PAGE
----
There has been a lot of buzz about CNET's Best CES Award; specifically, that their corporate parent, CBS, decided to intercede on the process due to their legal issues with the recipient, Dish Network and the Hopper. More interesting was that the decision went all the way to the top of the organization. "News of the top office's involvement in the award snafu was reported Monday by the technology news site The Verge."
While we all wish that editorial lived independent from the economics, the truth is that this type of involvement is not so unusual. Look no further then newspapers and TV and the effect editorial has on the advertising side of the decision. How many times has an article, news story, or even a TV show been pulled because of the effect on advertising revenue. Wasn't it just a couple years ago that History Channel decided to not air their Kennedy Miniseries. While it eventually found another distribution partner, History made an economic decision over editorial.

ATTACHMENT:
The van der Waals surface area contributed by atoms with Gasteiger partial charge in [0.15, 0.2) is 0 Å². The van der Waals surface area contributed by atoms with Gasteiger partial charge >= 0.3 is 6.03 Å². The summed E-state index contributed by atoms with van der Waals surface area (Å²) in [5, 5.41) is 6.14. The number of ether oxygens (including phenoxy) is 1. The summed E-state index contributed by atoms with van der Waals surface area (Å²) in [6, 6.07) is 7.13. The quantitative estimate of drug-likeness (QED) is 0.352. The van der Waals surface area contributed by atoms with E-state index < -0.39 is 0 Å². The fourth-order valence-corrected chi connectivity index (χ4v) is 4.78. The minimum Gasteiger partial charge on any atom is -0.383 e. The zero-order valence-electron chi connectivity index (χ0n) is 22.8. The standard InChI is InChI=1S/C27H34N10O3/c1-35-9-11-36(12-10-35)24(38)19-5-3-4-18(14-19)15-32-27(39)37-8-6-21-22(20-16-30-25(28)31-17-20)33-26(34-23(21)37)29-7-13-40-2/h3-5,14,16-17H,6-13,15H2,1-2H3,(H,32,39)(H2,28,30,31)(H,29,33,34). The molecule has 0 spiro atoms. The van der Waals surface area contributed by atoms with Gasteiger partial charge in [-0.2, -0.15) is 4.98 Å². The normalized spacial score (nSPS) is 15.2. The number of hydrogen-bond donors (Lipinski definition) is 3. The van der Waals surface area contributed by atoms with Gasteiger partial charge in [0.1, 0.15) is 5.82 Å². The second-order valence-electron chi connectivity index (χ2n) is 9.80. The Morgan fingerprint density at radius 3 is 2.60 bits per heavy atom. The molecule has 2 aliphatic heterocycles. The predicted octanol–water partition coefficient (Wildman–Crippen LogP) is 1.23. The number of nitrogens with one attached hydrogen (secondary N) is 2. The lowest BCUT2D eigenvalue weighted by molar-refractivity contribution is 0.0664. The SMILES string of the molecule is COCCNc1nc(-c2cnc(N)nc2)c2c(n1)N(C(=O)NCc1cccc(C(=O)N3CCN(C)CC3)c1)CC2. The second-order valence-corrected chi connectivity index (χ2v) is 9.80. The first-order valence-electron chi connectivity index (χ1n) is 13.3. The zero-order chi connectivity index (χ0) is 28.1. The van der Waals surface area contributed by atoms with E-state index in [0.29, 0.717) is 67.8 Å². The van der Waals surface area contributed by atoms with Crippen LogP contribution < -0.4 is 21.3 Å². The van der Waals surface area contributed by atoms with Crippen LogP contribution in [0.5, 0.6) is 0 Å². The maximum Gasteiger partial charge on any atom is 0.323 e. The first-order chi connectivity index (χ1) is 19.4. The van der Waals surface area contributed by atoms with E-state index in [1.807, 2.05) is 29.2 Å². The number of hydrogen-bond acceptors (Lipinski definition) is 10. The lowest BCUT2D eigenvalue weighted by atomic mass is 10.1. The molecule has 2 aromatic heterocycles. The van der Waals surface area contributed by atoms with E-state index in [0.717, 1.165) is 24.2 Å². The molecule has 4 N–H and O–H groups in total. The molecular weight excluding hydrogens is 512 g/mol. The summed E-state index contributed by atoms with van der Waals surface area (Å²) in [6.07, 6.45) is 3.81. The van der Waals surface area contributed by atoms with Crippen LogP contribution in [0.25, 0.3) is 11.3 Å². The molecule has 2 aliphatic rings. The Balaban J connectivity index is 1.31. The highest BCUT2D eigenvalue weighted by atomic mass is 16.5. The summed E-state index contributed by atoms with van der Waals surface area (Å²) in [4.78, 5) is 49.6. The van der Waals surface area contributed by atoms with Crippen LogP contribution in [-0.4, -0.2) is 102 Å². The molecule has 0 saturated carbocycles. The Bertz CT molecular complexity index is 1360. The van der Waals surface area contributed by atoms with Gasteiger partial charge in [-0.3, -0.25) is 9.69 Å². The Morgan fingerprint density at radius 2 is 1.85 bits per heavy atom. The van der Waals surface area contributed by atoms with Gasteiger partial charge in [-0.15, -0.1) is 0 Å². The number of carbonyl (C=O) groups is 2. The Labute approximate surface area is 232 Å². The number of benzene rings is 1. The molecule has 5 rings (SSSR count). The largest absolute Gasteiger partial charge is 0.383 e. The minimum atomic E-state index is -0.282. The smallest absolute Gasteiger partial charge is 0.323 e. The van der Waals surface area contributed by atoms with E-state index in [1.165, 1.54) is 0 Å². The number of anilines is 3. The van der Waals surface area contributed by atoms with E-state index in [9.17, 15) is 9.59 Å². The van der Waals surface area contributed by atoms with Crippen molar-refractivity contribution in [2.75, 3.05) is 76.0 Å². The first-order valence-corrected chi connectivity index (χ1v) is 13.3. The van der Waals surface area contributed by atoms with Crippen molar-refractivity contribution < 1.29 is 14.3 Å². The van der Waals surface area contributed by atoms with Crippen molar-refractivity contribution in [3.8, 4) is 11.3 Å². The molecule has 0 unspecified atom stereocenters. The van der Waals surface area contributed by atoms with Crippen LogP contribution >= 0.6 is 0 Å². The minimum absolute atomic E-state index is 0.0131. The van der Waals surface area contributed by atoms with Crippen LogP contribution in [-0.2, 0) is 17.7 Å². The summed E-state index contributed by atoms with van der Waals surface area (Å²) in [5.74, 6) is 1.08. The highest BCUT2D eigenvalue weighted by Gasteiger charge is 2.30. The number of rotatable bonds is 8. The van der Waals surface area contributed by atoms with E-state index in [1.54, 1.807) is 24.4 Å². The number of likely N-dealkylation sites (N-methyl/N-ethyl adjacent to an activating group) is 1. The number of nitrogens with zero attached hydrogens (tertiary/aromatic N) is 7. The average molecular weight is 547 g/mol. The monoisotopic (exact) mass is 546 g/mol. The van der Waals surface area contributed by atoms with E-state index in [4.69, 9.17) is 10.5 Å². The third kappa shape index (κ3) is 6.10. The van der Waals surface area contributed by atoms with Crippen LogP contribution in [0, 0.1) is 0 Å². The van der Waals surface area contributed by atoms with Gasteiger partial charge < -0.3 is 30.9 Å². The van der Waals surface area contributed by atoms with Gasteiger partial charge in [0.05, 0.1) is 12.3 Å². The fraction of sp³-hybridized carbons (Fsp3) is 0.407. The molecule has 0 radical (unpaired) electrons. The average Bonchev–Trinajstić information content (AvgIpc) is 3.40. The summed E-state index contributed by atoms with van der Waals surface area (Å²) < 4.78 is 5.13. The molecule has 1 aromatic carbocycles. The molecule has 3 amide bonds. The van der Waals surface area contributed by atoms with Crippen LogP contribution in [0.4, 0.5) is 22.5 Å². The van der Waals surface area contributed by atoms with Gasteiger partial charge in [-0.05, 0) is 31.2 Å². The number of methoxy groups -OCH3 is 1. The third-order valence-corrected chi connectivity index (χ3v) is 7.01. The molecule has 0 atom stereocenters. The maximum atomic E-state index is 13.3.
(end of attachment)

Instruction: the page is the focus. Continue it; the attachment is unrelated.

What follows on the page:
Sure CNET was prevented from awarding their prize to the Hopper. Still, they will be awarded by others. And all this media still gives them the same accolades that they would have received even if they had won the award. The overriding issue though still remains. Editorial issues are never made in a vacuum. The bigger the company, the more risk they face. And at the intersection of editorial and economics, editorial rarely wins.